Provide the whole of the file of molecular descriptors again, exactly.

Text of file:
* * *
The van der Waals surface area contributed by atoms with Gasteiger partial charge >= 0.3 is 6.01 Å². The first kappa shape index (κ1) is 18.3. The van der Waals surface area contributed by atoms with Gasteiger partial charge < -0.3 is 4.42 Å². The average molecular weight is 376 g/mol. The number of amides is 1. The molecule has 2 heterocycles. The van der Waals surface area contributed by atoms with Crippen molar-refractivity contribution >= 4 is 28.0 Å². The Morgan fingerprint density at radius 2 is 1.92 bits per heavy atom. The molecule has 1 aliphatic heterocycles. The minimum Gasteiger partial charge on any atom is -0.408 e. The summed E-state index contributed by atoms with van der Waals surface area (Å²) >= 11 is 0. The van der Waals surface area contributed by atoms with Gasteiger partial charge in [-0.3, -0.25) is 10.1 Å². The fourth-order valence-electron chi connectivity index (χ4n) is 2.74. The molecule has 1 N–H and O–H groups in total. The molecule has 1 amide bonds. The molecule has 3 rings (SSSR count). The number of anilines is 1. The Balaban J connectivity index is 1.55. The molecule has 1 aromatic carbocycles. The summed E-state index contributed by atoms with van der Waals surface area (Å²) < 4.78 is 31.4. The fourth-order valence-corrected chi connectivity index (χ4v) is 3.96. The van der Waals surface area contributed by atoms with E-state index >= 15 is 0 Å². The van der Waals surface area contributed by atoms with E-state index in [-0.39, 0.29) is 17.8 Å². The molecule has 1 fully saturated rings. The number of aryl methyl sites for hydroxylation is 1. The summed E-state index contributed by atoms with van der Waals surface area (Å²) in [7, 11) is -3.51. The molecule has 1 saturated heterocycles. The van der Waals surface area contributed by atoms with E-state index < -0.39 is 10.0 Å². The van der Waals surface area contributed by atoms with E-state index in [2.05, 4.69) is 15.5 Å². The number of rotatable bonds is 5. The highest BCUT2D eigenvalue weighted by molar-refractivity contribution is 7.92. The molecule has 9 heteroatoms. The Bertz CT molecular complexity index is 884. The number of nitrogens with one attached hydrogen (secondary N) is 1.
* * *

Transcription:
The van der Waals surface area contributed by atoms with Gasteiger partial charge >= 0.3 is 6.01 Å². The first kappa shape index (κ1) is 18.3. The van der Waals surface area contributed by atoms with Gasteiger partial charge < -0.3 is 4.42 Å². The average molecular weight is 376 g/mol. The number of amides is 1. The molecule has 2 heterocycles. The van der Waals surface area contributed by atoms with Crippen molar-refractivity contribution >= 4 is 28.0 Å². The Morgan fingerprint density at radius 2 is 1.92 bits per heavy atom. The molecule has 1 aliphatic heterocycles. The minimum Gasteiger partial charge on any atom is -0.408 e. The summed E-state index contributed by atoms with van der Waals surface area (Å²) >= 11 is 0. The van der Waals surface area contributed by atoms with Gasteiger partial charge in [-0.3, -0.25) is 10.1 Å². The fourth-order valence-electron chi connectivity index (χ4n) is 2.74. The molecule has 1 N–H and O–H groups in total. The molecule has 1 amide bonds. The molecule has 3 rings (SSSR count). The number of anilines is 1. The Balaban J connectivity index is 1.55. The molecule has 1 aromatic carbocycles. The summed E-state index contributed by atoms with van der Waals surface area (Å²) < 4.78 is 31.4. The fourth-order valence-corrected chi connectivity index (χ4v) is 3.96. The van der Waals surface area contributed by atoms with E-state index >= 15 is 0 Å². The van der Waals surface area contributed by atoms with E-state index in [-0.39, 0.29) is 17.8 Å². The molecule has 1 fully saturated rings. The number of aryl methyl sites for hydroxylation is 1. The summed E-state index contributed by atoms with van der Waals surface area (Å²) in [7, 11) is -3.51. The molecule has 1 saturated heterocycles. The van der Waals surface area contributed by atoms with E-state index < -0.39 is 10.0 Å². The van der Waals surface area contributed by atoms with E-state index in [2.05, 4.69) is 15.5 Å². The number of rotatable bonds is 5. The highest BCUT2D eigenvalue weighted by molar-refractivity contribution is 7.92. The molecule has 9 heteroatoms. The Bertz CT molecular complexity index is 884. The number of nitrogens with one attached hydrogen (secondary N) is 1.